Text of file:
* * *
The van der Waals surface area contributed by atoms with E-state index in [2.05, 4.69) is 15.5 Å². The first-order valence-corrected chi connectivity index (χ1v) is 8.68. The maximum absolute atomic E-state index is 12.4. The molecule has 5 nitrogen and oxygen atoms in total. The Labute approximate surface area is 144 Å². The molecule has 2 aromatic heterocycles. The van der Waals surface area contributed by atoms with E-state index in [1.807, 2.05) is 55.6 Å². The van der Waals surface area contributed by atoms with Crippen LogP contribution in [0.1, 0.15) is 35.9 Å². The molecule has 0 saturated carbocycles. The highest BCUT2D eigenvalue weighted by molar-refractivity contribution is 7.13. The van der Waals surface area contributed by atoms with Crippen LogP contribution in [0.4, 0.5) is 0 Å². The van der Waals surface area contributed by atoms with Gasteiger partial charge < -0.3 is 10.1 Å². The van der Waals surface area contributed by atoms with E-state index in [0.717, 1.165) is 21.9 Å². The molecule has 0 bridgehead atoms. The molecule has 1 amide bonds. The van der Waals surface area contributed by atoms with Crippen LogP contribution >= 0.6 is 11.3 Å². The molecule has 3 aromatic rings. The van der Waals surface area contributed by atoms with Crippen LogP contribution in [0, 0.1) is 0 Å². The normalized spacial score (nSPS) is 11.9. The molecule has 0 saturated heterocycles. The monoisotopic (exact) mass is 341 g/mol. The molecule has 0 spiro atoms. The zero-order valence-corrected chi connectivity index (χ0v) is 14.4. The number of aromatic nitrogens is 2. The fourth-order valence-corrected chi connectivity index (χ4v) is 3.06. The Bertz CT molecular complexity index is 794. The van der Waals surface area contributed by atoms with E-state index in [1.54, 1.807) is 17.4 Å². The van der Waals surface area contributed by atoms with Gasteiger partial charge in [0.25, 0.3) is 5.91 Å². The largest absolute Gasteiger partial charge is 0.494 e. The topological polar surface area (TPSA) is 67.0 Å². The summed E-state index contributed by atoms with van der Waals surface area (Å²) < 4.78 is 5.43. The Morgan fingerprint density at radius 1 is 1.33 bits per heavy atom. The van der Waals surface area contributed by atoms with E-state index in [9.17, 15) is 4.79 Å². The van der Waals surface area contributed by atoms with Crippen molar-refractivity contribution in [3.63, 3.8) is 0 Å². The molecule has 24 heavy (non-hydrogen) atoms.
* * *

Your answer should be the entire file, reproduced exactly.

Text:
The van der Waals surface area contributed by atoms with E-state index in [2.05, 4.69) is 15.5 Å². The first-order valence-corrected chi connectivity index (χ1v) is 8.68. The maximum absolute atomic E-state index is 12.4. The molecule has 5 nitrogen and oxygen atoms in total. The Labute approximate surface area is 144 Å². The molecule has 2 aromatic heterocycles. The van der Waals surface area contributed by atoms with E-state index in [1.807, 2.05) is 55.6 Å². The van der Waals surface area contributed by atoms with Crippen LogP contribution in [0.1, 0.15) is 35.9 Å². The molecule has 0 saturated carbocycles. The highest BCUT2D eigenvalue weighted by molar-refractivity contribution is 7.13. The van der Waals surface area contributed by atoms with Crippen LogP contribution in [0.4, 0.5) is 0 Å². The van der Waals surface area contributed by atoms with Gasteiger partial charge < -0.3 is 10.1 Å². The van der Waals surface area contributed by atoms with E-state index in [0.717, 1.165) is 21.9 Å². The molecule has 0 bridgehead atoms. The molecule has 1 amide bonds. The van der Waals surface area contributed by atoms with Crippen LogP contribution >= 0.6 is 11.3 Å². The molecule has 3 aromatic rings. The van der Waals surface area contributed by atoms with Crippen LogP contribution in [0, 0.1) is 0 Å². The normalized spacial score (nSPS) is 11.9. The molecule has 0 saturated heterocycles. The monoisotopic (exact) mass is 341 g/mol. The molecule has 0 spiro atoms. The zero-order valence-corrected chi connectivity index (χ0v) is 14.4. The number of aromatic nitrogens is 2. The fourth-order valence-corrected chi connectivity index (χ4v) is 3.06. The Bertz CT molecular complexity index is 794. The van der Waals surface area contributed by atoms with E-state index in [1.54, 1.807) is 17.4 Å². The van der Waals surface area contributed by atoms with Gasteiger partial charge in [0.25, 0.3) is 5.91 Å². The largest absolute Gasteiger partial charge is 0.494 e. The topological polar surface area (TPSA) is 67.0 Å². The summed E-state index contributed by atoms with van der Waals surface area (Å²) < 4.78 is 5.43. The Morgan fingerprint density at radius 1 is 1.33 bits per heavy atom. The van der Waals surface area contributed by atoms with E-state index in [9.17, 15) is 4.79 Å². The van der Waals surface area contributed by atoms with Crippen molar-refractivity contribution in [3.63, 3.8) is 0 Å². The molecule has 24 heavy (non-hydrogen) atoms.